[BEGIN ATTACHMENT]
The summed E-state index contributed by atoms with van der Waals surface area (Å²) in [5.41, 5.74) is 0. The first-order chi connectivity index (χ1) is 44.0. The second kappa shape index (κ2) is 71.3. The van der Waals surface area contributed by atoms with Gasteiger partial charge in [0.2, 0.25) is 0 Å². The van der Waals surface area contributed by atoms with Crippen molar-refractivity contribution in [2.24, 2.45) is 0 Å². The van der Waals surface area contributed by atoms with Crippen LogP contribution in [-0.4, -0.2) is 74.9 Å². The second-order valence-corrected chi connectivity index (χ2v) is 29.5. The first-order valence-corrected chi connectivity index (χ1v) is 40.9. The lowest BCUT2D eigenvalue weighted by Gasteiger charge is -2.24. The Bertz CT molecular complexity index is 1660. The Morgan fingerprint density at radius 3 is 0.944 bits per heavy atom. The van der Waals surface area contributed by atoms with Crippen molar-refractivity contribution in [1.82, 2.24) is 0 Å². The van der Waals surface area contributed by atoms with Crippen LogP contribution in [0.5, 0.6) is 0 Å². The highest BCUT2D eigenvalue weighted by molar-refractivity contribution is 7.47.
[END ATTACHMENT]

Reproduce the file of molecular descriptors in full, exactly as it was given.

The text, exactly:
The summed E-state index contributed by atoms with van der Waals surface area (Å²) in [5.41, 5.74) is 0. The first-order chi connectivity index (χ1) is 44.0. The second kappa shape index (κ2) is 71.3. The van der Waals surface area contributed by atoms with Gasteiger partial charge in [0.2, 0.25) is 0 Å². The van der Waals surface area contributed by atoms with Crippen molar-refractivity contribution in [2.24, 2.45) is 0 Å². The van der Waals surface area contributed by atoms with Crippen LogP contribution in [-0.4, -0.2) is 74.9 Å². The second-order valence-corrected chi connectivity index (χ2v) is 29.5. The first-order valence-corrected chi connectivity index (χ1v) is 40.9. The lowest BCUT2D eigenvalue weighted by Gasteiger charge is -2.24. The Bertz CT molecular complexity index is 1660. The Morgan fingerprint density at radius 3 is 0.944 bits per heavy atom. The van der Waals surface area contributed by atoms with Crippen molar-refractivity contribution in [1.82, 2.24) is 0 Å². The van der Waals surface area contributed by atoms with Crippen LogP contribution in [0.5, 0.6) is 0 Å². The highest BCUT2D eigenvalue weighted by molar-refractivity contribution is 7.47.